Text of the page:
It's time to say farewell to TINA politics in Germany

Agora Contributor: Jens Bastian

The question that concerns most policy makers and media representatives as well as interested European citizens about the outcome of the German elections in two weeks’ time is the duration to form and subsequent configuration of the country’s next coalition government.

After 16 years of Angela Merkel residing in the Berlin Chancellery, the new office holder will have his or her work cut out. Stepping out of the predecessor’s legacy by formulating a new course and mode of policy making is a daunting challenge. Merkel’s all too frequent political credo was TINA politics, i.e. There Is No Alternative. In light of the challenging policy decisions that Germany faces domestically and on the international stage, continued adherence to this principle of Merkelism is not regarded as a vote winner among a majority of the German electorate.

For the first time in many voters’ memory, the election campaign of 2021 has offered stark policy differences, i.e. the option of alternatives between the three leading parties and their respective candidates for chancellor of Germany. For starters, a generational change is taking place in German politics. The post-1990 generation that is associated with and implemented Germany unification is now gradually leaving the political stage in Berlin. Men and more women are now running for Parliament that have backgrounds in migration, are not exclusively defined by their Catholic or Protestant beliefs and many of them are not lawyers or public sector employees, the traditional recruiting grounds of German politics.

This demographic and cultural change is best illustrated by Annalena Baerbock, the 40-year-old candidate of the Green Party running for Germany’s highest executive office. Her two rivals for the job of governing Europe’s largest economy are both over 60. Baerbock has never held a ministerial position, never led a municipality, nor the administration of a state utility or worked in a publicly-traded company. The mother of two young children has been a member of the Bundestag for eight years. Her chances of leading the environmental party to a first place finish looked promising during the first half of 2021. But they have faded since. Still, the Green Party is expected to play a key role in a three-party coalition configuration. The Ministry of Foreign Affairs and the rather ceremonial position of deputy chancellor are traditionally allocated to the second-largest party in a coalition government.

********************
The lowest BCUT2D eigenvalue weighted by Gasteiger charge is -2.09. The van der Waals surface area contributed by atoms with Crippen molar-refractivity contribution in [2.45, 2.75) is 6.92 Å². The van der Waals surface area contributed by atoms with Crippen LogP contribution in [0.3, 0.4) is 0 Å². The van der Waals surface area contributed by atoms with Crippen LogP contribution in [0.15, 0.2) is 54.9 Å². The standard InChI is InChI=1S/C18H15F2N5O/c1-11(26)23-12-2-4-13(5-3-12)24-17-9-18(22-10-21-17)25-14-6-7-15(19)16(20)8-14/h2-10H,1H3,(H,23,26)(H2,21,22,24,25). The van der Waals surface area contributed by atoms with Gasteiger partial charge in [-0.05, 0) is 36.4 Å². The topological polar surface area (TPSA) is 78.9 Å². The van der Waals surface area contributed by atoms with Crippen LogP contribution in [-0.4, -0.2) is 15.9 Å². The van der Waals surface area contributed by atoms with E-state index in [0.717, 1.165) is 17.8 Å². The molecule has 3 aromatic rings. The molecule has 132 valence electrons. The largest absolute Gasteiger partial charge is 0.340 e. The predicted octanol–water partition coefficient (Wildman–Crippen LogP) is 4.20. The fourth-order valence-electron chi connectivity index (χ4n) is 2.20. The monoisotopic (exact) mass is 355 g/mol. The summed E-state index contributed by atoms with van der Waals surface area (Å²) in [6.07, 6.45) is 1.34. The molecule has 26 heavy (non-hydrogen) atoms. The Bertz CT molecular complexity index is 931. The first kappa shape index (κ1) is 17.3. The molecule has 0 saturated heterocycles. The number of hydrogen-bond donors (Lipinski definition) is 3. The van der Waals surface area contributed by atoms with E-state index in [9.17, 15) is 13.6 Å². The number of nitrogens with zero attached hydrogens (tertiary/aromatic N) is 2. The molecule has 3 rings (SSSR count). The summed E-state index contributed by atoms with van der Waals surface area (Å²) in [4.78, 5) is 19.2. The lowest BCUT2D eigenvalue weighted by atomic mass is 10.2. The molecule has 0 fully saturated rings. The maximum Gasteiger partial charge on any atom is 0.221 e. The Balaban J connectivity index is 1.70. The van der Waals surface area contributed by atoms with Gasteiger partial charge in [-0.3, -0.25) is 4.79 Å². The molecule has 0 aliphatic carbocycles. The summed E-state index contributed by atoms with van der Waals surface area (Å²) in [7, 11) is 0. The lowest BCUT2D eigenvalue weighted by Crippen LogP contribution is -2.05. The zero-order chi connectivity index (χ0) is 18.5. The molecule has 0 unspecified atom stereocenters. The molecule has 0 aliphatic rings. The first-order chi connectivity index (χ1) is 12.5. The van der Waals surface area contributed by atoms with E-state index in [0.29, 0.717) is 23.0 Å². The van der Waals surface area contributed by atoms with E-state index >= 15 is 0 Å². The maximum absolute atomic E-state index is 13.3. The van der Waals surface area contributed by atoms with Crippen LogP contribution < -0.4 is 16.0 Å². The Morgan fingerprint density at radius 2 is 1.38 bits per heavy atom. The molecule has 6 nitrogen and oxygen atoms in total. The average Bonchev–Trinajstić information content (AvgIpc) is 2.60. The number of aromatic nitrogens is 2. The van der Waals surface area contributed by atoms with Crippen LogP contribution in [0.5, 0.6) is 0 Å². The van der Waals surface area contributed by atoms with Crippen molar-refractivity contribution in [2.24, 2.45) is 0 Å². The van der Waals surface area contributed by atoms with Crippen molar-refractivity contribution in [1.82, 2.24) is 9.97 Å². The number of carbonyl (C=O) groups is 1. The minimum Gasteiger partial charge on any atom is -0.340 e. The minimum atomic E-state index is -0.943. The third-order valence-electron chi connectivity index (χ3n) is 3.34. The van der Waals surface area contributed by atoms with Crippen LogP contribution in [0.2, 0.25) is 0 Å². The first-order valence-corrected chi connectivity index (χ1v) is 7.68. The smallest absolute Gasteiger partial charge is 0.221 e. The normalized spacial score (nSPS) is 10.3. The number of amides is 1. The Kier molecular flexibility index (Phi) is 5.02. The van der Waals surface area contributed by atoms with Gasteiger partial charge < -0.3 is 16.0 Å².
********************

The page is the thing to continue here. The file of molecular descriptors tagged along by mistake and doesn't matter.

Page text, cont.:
Shaking up the status quo of German politics by defining sustainable alternatives became an urgent demand this Summer after the devastating flash floods in the two regions of North-Rhein Westphalia and Rhineland Palatinate. Germany’s transformation to a carbon-neutral economy is a key electoral issue. Questions searching for answers abound, e.g. what form of taxation and levels of climate subsidies should the new government adopt? How can this domestic issue be regulated with the export-oriented car manufacturers? What infrastructure investments are necessary to limit catastrophic damages from events such as those in July? No political party in Germany can avoid answers to these vexing questions. But there is a sense among many voters that answers and subsequent policy decisions were circumvented far too long during the various coalition governments lead by Ms. Merkel.